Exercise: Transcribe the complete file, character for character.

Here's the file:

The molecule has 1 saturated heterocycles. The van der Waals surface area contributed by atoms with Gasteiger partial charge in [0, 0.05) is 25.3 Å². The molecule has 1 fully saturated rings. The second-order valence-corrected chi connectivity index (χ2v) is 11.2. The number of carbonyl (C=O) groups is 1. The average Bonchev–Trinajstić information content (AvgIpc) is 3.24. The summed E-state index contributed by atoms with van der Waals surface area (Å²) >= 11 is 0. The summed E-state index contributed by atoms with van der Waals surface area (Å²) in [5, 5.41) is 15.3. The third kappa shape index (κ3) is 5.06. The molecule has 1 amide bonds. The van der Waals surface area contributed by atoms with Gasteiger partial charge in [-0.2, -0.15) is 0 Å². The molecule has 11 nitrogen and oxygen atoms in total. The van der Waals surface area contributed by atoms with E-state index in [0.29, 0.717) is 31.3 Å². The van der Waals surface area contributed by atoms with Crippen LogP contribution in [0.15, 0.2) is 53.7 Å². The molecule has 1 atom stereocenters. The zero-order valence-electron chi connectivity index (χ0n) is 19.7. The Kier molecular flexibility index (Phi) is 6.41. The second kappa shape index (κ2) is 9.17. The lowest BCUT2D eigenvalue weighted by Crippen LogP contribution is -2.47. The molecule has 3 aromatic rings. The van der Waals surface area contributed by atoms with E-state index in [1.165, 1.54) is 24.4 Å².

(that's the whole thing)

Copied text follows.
The molecule has 1 saturated heterocycles. The van der Waals surface area contributed by atoms with Gasteiger partial charge in [0, 0.05) is 25.3 Å². The molecule has 1 fully saturated rings. The second-order valence-corrected chi connectivity index (χ2v) is 11.2. The number of carbonyl (C=O) groups is 1. The average Bonchev–Trinajstić information content (AvgIpc) is 3.24. The summed E-state index contributed by atoms with van der Waals surface area (Å²) >= 11 is 0. The summed E-state index contributed by atoms with van der Waals surface area (Å²) in [5, 5.41) is 15.3. The third kappa shape index (κ3) is 5.06. The molecule has 1 amide bonds. The van der Waals surface area contributed by atoms with Gasteiger partial charge in [-0.2, -0.15) is 0 Å². The molecule has 11 nitrogen and oxygen atoms in total. The van der Waals surface area contributed by atoms with E-state index in [0.29, 0.717) is 31.3 Å². The van der Waals surface area contributed by atoms with Crippen LogP contribution in [0.15, 0.2) is 53.7 Å². The molecule has 1 atom stereocenters. The zero-order valence-electron chi connectivity index (χ0n) is 19.7. The Kier molecular flexibility index (Phi) is 6.41. The second kappa shape index (κ2) is 9.17. The lowest BCUT2D eigenvalue weighted by Crippen LogP contribution is -2.47. The molecule has 3 aromatic rings. The van der Waals surface area contributed by atoms with E-state index in [1.165, 1.54) is 24.4 Å².